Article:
Msgr Brian Arahill called ‘a great priest’ by bishop

4 Guard of Honour

“Ecce sacerdos magnus — behold a great priest who has pleased God in his days.”

The first three words in Latin kept going “round and round in my head” in the days after Msgr Brian Arahill died, said Bishop Patrick Dunn.

The bishop said this during a homily at a requiem Mass at a packed St Michael’s church in Remuera on September 20.

Msgr Brian Arahill

Bishop Dunn explained that this phrase came from the Church’s liturgy of the hours on the feast days of saints who had been great pastors.

“He was a great priest, he was involved in so many things,” Bishop Dunn said of the monsignor, who had been parish priest in Remuera for 25 years, and, before that, administrator of St Patrick’s Cathedral in Auckland for 18 years. Other appointments included Frankton, Whakatane and Three Kings. Ill health forced his retirement five years ago.

Msgr Arahill, who originally hailed from Taranaki, died on September 16 at St Joseph’s Home in Ponsonby. He was 88.

Bishop Dunn recalled, in his homily, a message sent to him since September 16 from Craig McCarthy, a former principal of St Michael’s School, Remuera.

Mr McCarthy related how he was interviewed by the board of trustees for the position at St Michael’s, and when he thought the interview had ended, Msgr Arahill took him aside and said, “Craig , let’s go up to the
parish house now and we will have the real interview”.

“He said he got the message who was boss,” Bishop Dunn said, to laughter from the congregation.

But Mr McCarthy also wrote that Msgr Arahill was the “most supportive, understanding and spiritual leader that any principal could want”.

Bishop Dunn said that Msgr Arahill was “first and foremost, very much a pastor. He loved the Eucharist, he loved celebrating Baptisms and First Holy Communions and funerals and everything else in between”.

In the words of Pope Francis — he was a shepherd, who had the smell of the sheep about him, Bishop Dunn said.

“I’m told that country people don’t like the image — the smell of the sheep — but Brian loved people and loved his parishioners.”

“I have certainly heard, over the last few days, people say how deeply he touched them and their lives. How much they appreciated him. They would often say with a wry smile — the first time we met him, he was a bit scary, but then we found he had a heart of gold.”

His pastor’s heart was especially shown in his “wonderful work in helping people struggling with addictions”, the bishop said.

He had worked with Alcoholics Anonymous since the 1960s, helping many people doing the 12-step programme.

Speaking at the requiem, Msgr Arahill’s niece Therese Arahill noted that his older brother John was profoundly deaf.

“I believe John was the inspiration for Brian’s devotion to those marginalised by society,” she said.

In his heyday, “his voice could fill a room and reach the corner of any
church”, his niece said.

Noting that he “quietly intellectually withdrew” in his later years, she said her uncle’s “spirit remained as strong and vital as ever”. This was shown by one occasion which she recalled.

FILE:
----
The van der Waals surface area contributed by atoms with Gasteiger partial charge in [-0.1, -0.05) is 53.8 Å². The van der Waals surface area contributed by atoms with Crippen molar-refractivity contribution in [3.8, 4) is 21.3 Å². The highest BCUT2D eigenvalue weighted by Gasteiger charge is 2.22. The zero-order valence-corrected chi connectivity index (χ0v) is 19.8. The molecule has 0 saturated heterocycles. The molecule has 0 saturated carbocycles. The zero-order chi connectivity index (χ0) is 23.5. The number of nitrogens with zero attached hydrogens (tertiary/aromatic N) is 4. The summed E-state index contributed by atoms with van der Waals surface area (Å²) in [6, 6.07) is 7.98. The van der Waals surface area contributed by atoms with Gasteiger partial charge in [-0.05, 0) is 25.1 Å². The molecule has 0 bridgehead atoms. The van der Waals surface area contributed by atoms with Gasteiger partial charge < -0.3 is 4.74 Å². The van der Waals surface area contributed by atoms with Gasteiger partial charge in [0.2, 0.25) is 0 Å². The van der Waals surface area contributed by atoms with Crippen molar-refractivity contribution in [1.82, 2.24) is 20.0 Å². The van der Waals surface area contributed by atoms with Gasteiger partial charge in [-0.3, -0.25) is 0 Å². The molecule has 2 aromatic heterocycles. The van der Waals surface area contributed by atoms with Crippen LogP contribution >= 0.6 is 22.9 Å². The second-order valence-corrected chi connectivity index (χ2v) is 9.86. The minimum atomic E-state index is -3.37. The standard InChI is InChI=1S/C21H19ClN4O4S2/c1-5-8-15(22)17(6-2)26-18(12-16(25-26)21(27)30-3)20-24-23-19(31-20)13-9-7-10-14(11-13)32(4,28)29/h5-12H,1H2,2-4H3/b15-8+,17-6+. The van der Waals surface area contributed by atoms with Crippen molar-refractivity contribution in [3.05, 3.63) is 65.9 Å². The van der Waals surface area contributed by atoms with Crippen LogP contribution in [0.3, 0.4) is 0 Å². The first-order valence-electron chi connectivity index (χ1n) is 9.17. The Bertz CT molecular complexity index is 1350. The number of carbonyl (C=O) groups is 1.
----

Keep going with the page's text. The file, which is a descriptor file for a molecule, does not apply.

“One of my sisters asked Uncle Brian to bless her daughter, who had been struggling. It was as if a light was turned on. He placed his hands gently on her head, and looking at her, reminded her that every winter is followed by spring.”

In his homily, Bishop Dunn spoke of Msgr Arahill’s love for the liturgy — he had taught liturgy at the Chanel Institute for 15 years.

From his seminary days, and as a young priest, he had been a great supporter of the renewal of the liturgy, the bishop added.

According to a post on Bishop Dunn’s facebook page, Msgr Arahill was a member of the national committee for the papal visit in 1986, with special responsibility for liturgy. In the diocese, he had been a member of the Council of Priests and of the College of Consultors. He had also served as vicar for pastoral formation.

Bishop Dunn recalled that “dozens and dozens of priests and seminarians passed through the ‘St Michael’s finishing school, the Arahill academy’”.

Bishop Dunn noted many other contributions by Msgr Arahill — his encouragement of priests and seminarians, his dedication to prayer and his helping others to pray, his close association with several religious orders, his hospitality offered to many.

The bishop also recalled the monsignor being a great ecumenist.

“He had a great passion for the unity of the Church,” Bishop Dunn said. The presence of Auckland Anglican Bishop Ross Bay, a personal friend of Msgr Arahill’s, at the requiem was noted.

Bishop Dunn also recalled that Msgr Arahill’s favourite Scripture verse was John 10:10 “I came that they might have life and have it to the full”.

At his golden jubilee of ordination some years ago, Msgr Arahill was asked why this verse was so special to him, the bishop said.

“I am utterly convinced that, while it is good to be alive, there is more to life than this human life on earth. The Easter Christ brings us this life to the full,” was Msgr Arahill’s response.

A quote from St Augustine was another favourite, the bishop added: “We are an Easter people and Alleluia is our song.”

Bishop Dunn thanked all those who supported Msgr Arahill in his later years, a time in his life which “was a difficult one”. But “Brian lived with great faith”.

“We miss him terribly,” Bishop Dunn said, “but there is a sense too that we are happy that winter is over and spring has come and he can rejoice in the
presence of God.”

Michael Otto

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